Keywords: Competitiveness, entrepreneurship, innovation, SMEs, technology
    JEL: M13 M15 M21 M37 O31 O33
    Date: 2015–07
  11. By: Sapovadia, Vrajlal
    Abstract: The study critically analyses selected Indian workers cooperatives to find reasons over time of its success or failures. Worker cooperatives flourish in many industries and regions, where decisions are made democratically by workers who also act as entrepreneurs, managers and members. By value creation it tends to provide employment, remains accountable to community. The entrepreneurs are risk takers but who innovate to satisfy ever-changing consumers’ needs succeed through well managed business. The study has qualitative research design employed on variety of workers cooperatives. It looks at phenomena of business cycle, value creation cum distribution, overlapping multiple roles of workers, management practices, innovation & product life cycle, consumer satisfaction vis-à-vis business performance. We attempts to explore and interpret dynamism of activities and interactions among key stakeholders to ascertain success factors. We find that continuous innovation and entrepreneur spirit is the key to success. The finding may help to advance socio-economic enterprises.
    Keywords: Workers Cooperative, Labour Cooperative, Industrial Cooperative
    JEL: A12 A3 L00
    Date: 2015–01–10
  12. By: Dinkar Nayak (MS University of Baroda); Rahul N. Choudhury (MS University of Baroda)
    Abstract: Several theories have been put forward by the researchers to explain foreign direct investment. However, no single theory fits the different types of direct investment or the investment made by a particular multinational corporation or country in any region. This paper traces the evolution of the theories of foreign direct investment (FDI) during the past few decades. An attempt is also made to explain the growth phenomenon of Third World multinational companies. The applicability of the theory differs with the type and origin of investment. Nevertheless, all these theories are unanimous in their view that a firm moves abroad to reap the benefits of the advantages in the form of location, firm-specific or internationalization of markets.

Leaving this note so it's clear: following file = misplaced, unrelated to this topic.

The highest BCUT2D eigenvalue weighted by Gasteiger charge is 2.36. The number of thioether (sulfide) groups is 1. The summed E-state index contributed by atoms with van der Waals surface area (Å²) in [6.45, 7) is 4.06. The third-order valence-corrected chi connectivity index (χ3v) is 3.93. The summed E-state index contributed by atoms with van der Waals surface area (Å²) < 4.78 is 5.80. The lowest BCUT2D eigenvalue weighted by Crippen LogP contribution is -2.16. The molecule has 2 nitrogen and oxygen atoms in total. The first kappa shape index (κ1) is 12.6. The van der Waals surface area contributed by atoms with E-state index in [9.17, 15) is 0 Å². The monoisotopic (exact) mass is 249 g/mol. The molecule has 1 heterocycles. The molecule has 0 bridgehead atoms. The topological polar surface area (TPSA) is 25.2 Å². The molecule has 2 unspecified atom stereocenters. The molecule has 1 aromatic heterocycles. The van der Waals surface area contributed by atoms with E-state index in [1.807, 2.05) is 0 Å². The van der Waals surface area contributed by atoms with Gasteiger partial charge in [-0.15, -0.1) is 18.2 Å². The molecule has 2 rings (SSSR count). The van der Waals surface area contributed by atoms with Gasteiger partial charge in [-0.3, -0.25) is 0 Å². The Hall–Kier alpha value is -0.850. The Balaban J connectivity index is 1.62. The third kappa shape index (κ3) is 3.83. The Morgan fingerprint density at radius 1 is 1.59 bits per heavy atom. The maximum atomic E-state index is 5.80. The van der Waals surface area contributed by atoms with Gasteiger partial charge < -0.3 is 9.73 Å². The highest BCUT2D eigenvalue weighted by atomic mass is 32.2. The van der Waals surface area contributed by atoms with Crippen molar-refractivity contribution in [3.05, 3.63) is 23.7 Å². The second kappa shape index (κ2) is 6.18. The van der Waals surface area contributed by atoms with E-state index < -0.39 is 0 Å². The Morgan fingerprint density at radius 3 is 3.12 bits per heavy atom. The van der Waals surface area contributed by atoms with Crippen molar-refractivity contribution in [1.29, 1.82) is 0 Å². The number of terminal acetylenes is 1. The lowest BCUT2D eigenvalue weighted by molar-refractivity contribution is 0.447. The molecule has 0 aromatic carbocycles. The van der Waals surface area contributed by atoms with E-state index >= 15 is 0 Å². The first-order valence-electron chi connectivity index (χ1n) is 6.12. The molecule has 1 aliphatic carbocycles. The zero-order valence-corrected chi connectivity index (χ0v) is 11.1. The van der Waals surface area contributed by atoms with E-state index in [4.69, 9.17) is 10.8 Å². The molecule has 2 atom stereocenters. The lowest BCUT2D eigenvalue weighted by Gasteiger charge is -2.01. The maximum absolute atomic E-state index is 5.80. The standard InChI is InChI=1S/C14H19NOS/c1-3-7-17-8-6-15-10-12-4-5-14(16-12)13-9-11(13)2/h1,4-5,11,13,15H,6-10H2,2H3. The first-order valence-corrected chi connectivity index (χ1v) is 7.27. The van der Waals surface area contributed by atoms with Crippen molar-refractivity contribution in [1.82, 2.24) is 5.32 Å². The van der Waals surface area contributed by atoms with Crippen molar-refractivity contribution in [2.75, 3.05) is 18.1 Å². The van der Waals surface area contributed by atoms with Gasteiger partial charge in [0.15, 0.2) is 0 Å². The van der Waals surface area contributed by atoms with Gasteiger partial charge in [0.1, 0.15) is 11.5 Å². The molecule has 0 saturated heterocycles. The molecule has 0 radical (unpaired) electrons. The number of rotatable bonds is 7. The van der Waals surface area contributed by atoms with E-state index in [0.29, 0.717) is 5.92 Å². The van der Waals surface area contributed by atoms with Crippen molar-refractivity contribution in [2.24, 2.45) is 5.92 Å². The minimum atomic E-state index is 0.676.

Keywords: Foreign direct investment, internalization, MNCs, motivation, trade
    JEL: F21 F23 F36
    Date: 2014–04
  13. By: Schulte, Patrick
    Abstract: This paper studies the question whether skill-biased technical change diffuses internationally and that way contributes to the increasing relative skill demand in other countries. So far, the role of skill-biased technology diffusion has hardly been studied empirically. Using new sectoral data for a panel of 40 emerging and developed countries, 30 industries (covering manufacturing and service industries) and 13 years (1995-2007), the analysis shows that skill-biased technology diffusion is statistically and economically important in explaining skill-biased technical change. Countries further away from the skill-specific technological frontier subsequently show higher skill-specific productivity growth. For that, the bilateral distance between two countries proves to be an important mediating factor, whereas intersectoral trade linkages, so far, explain only a small part of it. The main results hold for both, developed and emerging countries.
    Keywords: skill-biased technical change,technology diffusion,distance,inputoutput linkages,industry-level data,emerging and developed countries
    JEL: F16 J24 O14 O33 C67
    Date: 2015
  14. By: Lorenzo Caliendo; Giordano Mion; Luca David Opromolla; Esteban Rossi-Hansberg
    Abstract: The productivity of firms is, at least partly, determined by a firm’s actions and decisions. One of these decisions involves the organization of production in terms of the number of layers of management the firm decides to employ. Using detailed employer-employee matched data and firm production quantity and input data for Portuguese firms, we study the endogenous response of revenue-based and quantity-based productivity to a change in layers: a firm reorganization. We show that as a result of an exogenous demand or productivity shock that makes the firm reorganize and add a management layer, quantity based productivity increases by about 4%, while revenue-based productivity drops by more than 4%. Such a reorganization makes the firm more productive, but also increases the quantity produced to an extent that lowers the price charged by the firm and, as a result, its revenue-based productivity.